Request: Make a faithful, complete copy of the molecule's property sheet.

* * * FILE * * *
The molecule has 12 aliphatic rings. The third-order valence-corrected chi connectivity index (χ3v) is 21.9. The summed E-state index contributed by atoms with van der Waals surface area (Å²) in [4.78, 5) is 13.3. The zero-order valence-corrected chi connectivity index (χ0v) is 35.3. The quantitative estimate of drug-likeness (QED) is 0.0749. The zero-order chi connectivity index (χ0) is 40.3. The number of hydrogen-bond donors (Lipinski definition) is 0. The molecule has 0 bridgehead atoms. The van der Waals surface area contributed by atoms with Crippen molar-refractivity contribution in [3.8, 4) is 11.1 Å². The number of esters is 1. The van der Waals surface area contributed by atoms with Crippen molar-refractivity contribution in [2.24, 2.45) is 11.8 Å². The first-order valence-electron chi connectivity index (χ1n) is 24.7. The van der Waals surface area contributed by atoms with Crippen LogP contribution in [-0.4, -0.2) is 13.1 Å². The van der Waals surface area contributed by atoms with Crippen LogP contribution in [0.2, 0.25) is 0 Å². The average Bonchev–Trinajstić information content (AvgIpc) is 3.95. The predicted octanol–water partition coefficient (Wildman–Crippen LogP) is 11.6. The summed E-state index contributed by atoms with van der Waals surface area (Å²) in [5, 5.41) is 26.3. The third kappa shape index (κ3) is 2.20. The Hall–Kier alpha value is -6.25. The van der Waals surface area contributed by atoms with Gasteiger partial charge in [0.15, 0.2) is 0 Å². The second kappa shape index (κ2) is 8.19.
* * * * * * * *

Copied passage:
The molecule has 12 aliphatic rings. The third-order valence-corrected chi connectivity index (χ3v) is 21.9. The summed E-state index contributed by atoms with van der Waals surface area (Å²) in [4.78, 5) is 13.3. The zero-order valence-corrected chi connectivity index (χ0v) is 35.3. The quantitative estimate of drug-likeness (QED) is 0.0749. The zero-order chi connectivity index (χ0) is 40.3. The number of hydrogen-bond donors (Lipinski definition) is 0. The molecule has 0 bridgehead atoms. The van der Waals surface area contributed by atoms with Crippen molar-refractivity contribution in [3.8, 4) is 11.1 Å². The number of esters is 1. The van der Waals surface area contributed by atoms with Crippen molar-refractivity contribution in [2.24, 2.45) is 11.8 Å². The first-order valence-electron chi connectivity index (χ1n) is 24.7. The van der Waals surface area contributed by atoms with Crippen LogP contribution in [-0.4, -0.2) is 13.1 Å². The van der Waals surface area contributed by atoms with Crippen LogP contribution in [0.2, 0.25) is 0 Å². The average Bonchev–Trinajstić information content (AvgIpc) is 3.95. The predicted octanol–water partition coefficient (Wildman–Crippen LogP) is 11.6. The summed E-state index contributed by atoms with van der Waals surface area (Å²) in [5, 5.41) is 26.3. The third kappa shape index (κ3) is 2.20. The Hall–Kier alpha value is -6.25. The van der Waals surface area contributed by atoms with Gasteiger partial charge in [0.15, 0.2) is 0 Å². The second kappa shape index (κ2) is 8.19.